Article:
As these statistics show, disability inclusion is something that impacts everybody throughout the workplace and beyond. The only way to really make a difference when it comes to creating more inclusive spaces for disabled people is to talk about these issues.
It’s important not to shy away from discussion on inclusivity just because it might feel unfamiliar or uncomfortable at first. This is why hearing from, hiring, and including disabled people in all areas is absolutely essential. When the conversations begin between employers and people with disabilities, the progress toward disability inclusion is officially underway.
For employers, be sure to create an environment that is accessible so that your employees with disabilities feel comfortable and confident disclosing and sharing their perspectives. For people living with disabilities, don’t hesitate to speak out on any injustices—this is the only way that change can occur.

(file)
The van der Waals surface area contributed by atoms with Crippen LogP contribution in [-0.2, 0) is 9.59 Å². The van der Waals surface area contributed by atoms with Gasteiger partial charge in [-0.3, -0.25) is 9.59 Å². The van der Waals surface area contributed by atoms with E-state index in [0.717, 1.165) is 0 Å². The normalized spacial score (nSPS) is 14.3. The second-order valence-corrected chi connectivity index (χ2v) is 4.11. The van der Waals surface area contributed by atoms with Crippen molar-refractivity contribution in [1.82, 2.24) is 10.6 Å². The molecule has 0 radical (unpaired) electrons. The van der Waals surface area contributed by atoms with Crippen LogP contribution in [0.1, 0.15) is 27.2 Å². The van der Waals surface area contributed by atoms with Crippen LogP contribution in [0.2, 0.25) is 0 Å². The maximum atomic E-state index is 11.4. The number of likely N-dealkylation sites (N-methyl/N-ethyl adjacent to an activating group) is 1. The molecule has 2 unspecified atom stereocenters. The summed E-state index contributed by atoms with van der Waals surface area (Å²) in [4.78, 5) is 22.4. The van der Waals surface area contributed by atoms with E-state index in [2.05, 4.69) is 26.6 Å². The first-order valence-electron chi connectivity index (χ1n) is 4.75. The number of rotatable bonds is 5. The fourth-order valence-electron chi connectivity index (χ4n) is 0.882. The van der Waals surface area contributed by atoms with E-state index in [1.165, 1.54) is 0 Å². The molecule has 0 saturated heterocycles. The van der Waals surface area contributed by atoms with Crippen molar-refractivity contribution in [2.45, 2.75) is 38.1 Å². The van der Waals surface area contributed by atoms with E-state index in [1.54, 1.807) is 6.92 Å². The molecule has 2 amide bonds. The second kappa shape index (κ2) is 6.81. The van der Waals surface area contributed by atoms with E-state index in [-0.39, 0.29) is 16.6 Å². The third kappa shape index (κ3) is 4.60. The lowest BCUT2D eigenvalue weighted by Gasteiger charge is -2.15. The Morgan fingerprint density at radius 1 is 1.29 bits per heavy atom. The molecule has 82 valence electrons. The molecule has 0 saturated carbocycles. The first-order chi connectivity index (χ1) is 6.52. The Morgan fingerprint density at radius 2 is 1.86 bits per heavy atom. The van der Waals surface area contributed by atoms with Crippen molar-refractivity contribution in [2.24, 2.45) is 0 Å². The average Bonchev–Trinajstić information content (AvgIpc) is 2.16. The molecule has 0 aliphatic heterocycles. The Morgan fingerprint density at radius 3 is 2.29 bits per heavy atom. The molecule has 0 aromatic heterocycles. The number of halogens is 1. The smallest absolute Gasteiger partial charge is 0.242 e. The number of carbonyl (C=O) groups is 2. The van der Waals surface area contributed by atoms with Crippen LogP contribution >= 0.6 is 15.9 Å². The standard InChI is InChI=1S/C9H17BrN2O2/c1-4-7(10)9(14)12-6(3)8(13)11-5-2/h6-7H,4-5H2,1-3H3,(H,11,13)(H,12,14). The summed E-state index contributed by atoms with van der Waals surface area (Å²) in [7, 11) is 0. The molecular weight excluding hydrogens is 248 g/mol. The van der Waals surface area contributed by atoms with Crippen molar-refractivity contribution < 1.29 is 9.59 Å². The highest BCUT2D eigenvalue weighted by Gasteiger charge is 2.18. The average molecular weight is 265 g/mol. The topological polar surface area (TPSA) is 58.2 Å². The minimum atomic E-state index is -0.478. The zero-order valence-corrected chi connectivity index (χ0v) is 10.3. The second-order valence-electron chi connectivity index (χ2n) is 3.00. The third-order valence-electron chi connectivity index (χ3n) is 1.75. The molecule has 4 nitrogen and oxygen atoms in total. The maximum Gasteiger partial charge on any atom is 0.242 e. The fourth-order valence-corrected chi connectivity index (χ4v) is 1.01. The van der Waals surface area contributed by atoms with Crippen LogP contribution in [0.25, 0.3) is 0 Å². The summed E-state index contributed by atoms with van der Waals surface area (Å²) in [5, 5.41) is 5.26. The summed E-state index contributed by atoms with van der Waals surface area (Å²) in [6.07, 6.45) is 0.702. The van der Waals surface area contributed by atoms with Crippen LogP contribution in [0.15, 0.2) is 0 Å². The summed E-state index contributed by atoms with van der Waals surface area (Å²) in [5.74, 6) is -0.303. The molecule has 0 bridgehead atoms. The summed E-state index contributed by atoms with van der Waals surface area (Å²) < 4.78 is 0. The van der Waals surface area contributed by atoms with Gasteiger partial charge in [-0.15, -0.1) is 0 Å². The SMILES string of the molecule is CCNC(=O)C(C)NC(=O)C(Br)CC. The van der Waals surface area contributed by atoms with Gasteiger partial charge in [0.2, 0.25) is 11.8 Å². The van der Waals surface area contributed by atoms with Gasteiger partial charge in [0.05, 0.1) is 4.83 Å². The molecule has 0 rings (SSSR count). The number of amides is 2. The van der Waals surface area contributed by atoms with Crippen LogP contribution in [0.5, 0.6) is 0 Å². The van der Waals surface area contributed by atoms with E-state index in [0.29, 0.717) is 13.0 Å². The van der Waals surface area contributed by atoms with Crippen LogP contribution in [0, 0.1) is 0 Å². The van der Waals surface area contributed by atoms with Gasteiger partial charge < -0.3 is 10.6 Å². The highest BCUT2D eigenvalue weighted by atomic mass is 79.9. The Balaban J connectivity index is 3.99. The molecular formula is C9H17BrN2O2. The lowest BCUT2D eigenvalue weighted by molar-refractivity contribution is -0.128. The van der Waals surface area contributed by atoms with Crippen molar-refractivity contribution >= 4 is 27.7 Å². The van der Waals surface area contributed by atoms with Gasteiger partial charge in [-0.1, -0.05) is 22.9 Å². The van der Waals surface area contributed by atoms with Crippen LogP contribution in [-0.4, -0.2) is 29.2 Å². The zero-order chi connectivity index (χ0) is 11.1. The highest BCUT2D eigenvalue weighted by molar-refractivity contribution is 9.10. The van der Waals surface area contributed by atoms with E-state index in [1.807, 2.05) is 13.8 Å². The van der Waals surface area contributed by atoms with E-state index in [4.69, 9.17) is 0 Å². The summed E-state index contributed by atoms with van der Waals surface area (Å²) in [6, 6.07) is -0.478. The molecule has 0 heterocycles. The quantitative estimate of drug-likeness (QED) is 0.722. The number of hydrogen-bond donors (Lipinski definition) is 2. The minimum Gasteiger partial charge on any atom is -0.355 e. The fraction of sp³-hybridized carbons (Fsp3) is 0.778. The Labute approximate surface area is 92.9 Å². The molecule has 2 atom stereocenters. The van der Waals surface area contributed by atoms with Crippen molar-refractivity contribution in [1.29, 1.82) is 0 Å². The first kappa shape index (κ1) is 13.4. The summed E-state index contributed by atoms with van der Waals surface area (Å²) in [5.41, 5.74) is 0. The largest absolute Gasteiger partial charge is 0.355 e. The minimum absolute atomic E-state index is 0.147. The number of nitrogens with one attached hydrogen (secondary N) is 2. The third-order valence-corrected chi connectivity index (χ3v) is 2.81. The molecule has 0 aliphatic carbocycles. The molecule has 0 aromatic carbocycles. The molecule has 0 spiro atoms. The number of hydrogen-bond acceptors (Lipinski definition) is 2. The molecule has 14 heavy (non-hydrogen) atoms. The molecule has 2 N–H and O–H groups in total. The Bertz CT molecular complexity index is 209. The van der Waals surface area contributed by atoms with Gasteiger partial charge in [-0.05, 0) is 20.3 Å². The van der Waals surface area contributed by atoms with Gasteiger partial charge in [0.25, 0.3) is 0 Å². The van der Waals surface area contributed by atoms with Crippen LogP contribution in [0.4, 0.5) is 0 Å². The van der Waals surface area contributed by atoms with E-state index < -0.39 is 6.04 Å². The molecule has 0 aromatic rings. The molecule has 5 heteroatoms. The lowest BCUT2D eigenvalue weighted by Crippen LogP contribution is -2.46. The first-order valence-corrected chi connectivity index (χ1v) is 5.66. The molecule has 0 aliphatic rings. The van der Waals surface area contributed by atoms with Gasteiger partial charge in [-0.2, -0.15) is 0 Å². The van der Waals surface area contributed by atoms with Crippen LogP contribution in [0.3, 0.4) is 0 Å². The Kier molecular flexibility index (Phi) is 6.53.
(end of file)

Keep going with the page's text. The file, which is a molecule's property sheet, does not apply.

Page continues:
What are your thoughts on this article?
Let us know in the comments below!
What topics related to disabilities and the workplace should we cover next?
Email us your ideas at firstname.lastname@example.org!
Are you or someone you know living with chronic pain? Are you looking for the right chronic pain group to get involved with?